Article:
Home Safety

Close and lock all doors even when leaving for a short period of time. This includes garages and connecting doors.

 
Use automatic timers to cut lights on and off if you are gone for an extended time.
 
Illuminate the yard, especially doorways and the rear of the house.
 
Trim trees and shrubs around the house. These provide concealment for burglars.
 
Install good locks on doors and windows and USE THEM. Don’t hide keys in mailboxes and planters or under doormats. Instead, leave an extra set of keys with a trusted neighbor or friend.
 
Use deadbolt locks that require a key from either side (double cylinder).
 
Be sure your street address number is large, in clear view and well lit so police and other emergency personnel can find your home quickly.
 
Keep ladders, tools, and lawn furniture locked up. Burglars commonly use these to gain entry to houses.
 
Install a peephole or wide angle viewer in all entry doors so you can see who is outside without opening the door. Door chains break easily and don’t keep out intruders.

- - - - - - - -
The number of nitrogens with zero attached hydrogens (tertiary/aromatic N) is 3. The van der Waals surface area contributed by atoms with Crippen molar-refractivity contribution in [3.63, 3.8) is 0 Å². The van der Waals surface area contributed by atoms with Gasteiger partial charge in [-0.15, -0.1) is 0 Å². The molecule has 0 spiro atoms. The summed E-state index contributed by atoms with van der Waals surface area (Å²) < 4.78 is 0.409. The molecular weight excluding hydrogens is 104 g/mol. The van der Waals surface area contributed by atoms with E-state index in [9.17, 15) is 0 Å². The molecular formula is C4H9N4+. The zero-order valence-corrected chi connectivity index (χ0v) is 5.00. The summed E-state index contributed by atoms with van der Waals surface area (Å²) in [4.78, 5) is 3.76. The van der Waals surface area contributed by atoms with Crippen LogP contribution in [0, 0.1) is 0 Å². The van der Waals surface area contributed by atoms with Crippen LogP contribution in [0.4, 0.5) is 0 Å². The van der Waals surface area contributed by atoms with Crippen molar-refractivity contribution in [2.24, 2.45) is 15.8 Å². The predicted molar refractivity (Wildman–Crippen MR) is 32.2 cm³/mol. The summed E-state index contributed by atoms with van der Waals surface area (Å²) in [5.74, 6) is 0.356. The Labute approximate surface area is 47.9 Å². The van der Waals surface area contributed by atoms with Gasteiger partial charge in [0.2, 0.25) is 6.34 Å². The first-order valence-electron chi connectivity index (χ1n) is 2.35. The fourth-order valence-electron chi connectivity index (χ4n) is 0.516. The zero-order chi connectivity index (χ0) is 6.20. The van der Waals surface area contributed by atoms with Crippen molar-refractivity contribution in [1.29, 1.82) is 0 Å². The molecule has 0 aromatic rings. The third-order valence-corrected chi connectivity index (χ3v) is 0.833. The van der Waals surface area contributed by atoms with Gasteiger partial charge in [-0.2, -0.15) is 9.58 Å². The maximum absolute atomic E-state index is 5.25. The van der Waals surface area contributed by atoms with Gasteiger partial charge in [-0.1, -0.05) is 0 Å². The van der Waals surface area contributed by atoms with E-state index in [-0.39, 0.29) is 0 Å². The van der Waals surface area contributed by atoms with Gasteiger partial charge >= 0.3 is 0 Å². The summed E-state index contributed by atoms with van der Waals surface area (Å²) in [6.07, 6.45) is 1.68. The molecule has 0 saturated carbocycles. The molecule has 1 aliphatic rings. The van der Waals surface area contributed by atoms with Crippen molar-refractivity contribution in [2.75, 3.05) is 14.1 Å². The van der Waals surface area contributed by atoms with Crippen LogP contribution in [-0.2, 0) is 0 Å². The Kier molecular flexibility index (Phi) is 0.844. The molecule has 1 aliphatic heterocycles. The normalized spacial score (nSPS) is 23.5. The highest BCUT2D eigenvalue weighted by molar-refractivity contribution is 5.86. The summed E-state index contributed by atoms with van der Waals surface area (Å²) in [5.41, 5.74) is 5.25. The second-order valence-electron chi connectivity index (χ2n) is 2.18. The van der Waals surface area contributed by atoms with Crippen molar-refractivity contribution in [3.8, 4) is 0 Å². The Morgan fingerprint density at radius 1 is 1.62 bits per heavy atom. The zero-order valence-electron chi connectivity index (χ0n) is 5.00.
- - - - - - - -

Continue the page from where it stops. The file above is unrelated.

The mere perception of alarms and dogs are the #1 and #2 deterrents to burglars.
 
Use alarm systems if financially able. Simple window alarms can be purchased at most home improvement stores for less than $20.
 
Write down your serial numbers and keep up with them.
 
Inscribe your driver’s license or NC ID number on all your belongings. 
 
Implement and be an active member of a neighborhood watch program.
 
If you arrive home and something looks questionable (ex. a slit screen, broken window, open door etc.) DON’T GO IN. Call the police from a neighbor’s house or other phone.
 
Ask for photo ID from service or delivery people before letting them in. If you are the least bit worried, call the company to verify.
 
Have neighbors or family pick up mail if you are going to be gone for a few days.